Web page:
Back to school: How to adapt to shopping for supplies while dealing with coronavirus pandemic

How to adapt to shopping for school supplies during a pandemic

This is the time that parents would normally be rushing to stores to search for folders in specific colors, tubs of bleach wipes and boxes of pre-sharpened pencils.

But many children won’t be going back to traditional classroom settings for some time because of the coronavirus pandemic.

Some schools are adopting an online-only start tp the year, while others are doing a half-online, half in-person system, and still, other regions are going back full-time.

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Despite the lack of standardization of plans, stores are trying to get people back to their retail locations to buy all the notebooks, pens and crayons they normally would buy.

Experts say this year will be different than years past with shoppers buying technology instead of backpacks, clothes and lunchboxes in the areas where schools are going with full-online instruction, The Washington Post reported.

For areas where schools are opting for either partial or full in-person instruction, experts said clothes, backpacks and lunchboxes will be still filling shopping carts, the newspaper reported.

But even for clothes shopping, the styles are different this year. American Eagle is stocking more comfortable clothing like leggings and sweats, The Wall Street Journal reported.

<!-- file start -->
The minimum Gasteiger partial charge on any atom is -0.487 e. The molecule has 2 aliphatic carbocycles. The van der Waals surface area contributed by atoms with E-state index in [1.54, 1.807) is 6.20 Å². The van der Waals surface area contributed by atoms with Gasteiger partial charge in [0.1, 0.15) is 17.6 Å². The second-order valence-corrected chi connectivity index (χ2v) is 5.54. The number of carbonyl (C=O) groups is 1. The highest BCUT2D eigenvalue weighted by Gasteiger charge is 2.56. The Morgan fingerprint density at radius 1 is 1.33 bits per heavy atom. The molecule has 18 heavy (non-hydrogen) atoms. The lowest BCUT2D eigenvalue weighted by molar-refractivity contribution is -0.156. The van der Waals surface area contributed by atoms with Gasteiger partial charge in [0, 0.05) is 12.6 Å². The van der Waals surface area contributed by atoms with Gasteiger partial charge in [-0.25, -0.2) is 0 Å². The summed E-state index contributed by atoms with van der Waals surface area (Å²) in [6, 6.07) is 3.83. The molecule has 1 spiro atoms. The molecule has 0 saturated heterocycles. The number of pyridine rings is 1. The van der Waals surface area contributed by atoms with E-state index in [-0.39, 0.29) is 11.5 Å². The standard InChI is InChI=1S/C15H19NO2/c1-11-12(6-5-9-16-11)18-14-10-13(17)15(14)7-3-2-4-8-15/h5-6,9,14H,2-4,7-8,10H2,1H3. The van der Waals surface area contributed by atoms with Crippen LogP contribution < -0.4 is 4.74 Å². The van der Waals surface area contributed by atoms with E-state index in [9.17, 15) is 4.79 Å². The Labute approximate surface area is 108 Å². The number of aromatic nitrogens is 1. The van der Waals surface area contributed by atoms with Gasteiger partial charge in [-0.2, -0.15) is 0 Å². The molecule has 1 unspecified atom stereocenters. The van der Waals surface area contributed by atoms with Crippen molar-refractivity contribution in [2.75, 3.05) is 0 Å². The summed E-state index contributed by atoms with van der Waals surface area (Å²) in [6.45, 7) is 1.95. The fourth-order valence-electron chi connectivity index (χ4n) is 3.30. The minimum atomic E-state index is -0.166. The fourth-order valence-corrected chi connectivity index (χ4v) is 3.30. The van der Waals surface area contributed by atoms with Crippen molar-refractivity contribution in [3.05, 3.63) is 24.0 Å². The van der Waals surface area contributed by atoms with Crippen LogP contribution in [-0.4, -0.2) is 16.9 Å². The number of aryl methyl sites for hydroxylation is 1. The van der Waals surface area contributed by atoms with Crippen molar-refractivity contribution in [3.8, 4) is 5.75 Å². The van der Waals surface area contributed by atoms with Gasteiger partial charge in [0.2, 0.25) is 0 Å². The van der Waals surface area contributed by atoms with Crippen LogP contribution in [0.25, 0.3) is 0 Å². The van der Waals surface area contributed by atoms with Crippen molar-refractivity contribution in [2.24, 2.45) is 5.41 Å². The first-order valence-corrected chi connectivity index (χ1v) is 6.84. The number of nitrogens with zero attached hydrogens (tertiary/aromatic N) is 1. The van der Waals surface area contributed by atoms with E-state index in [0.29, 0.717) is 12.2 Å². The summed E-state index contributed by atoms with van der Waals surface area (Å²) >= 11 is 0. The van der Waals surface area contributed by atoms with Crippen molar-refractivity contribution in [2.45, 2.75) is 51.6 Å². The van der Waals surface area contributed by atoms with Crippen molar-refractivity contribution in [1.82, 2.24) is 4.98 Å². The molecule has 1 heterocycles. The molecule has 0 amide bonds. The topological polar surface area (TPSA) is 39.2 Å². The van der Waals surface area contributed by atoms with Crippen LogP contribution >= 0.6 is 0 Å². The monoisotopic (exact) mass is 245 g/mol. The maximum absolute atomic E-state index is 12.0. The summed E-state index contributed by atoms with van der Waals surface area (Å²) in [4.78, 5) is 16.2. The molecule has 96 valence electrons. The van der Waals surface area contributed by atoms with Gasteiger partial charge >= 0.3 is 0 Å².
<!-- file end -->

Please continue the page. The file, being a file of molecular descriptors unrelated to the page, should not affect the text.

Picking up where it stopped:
Other items may come as a surprise. Home office furniture sales have been increasing as families prepare for virtual learning for the long haul.

Still, researchers believe back-to-school shopping will be down more than 6% compared to last year, coming in at the lowest level since 2015, The Wall Street Journal reported. The outlook will be worse for back-to-college shopping that is expected to come in at almost 38% lower than last year.

So what will the hot items be this year? Real Simple predicts quirky school supplies that not only have the student’s personality but also are easily discernable from other children’s items in a classroom setting. Masks will be needed of course as well as accessories that make them more comfortable to wear, and to keep track of. Hand sanitizer, headphones and lunchboxes will be hot items.

You may also add a lap desk if your student needs a comfortable, portable work area, Real Simple suggested.

CNN suggested a rolling, three-tier cart to hold all of the paper and supplies kids go through while learning, a whiteboard to lend itself to organizing the day and a no-touch thermometer to check your child’s temperature before sending them to school.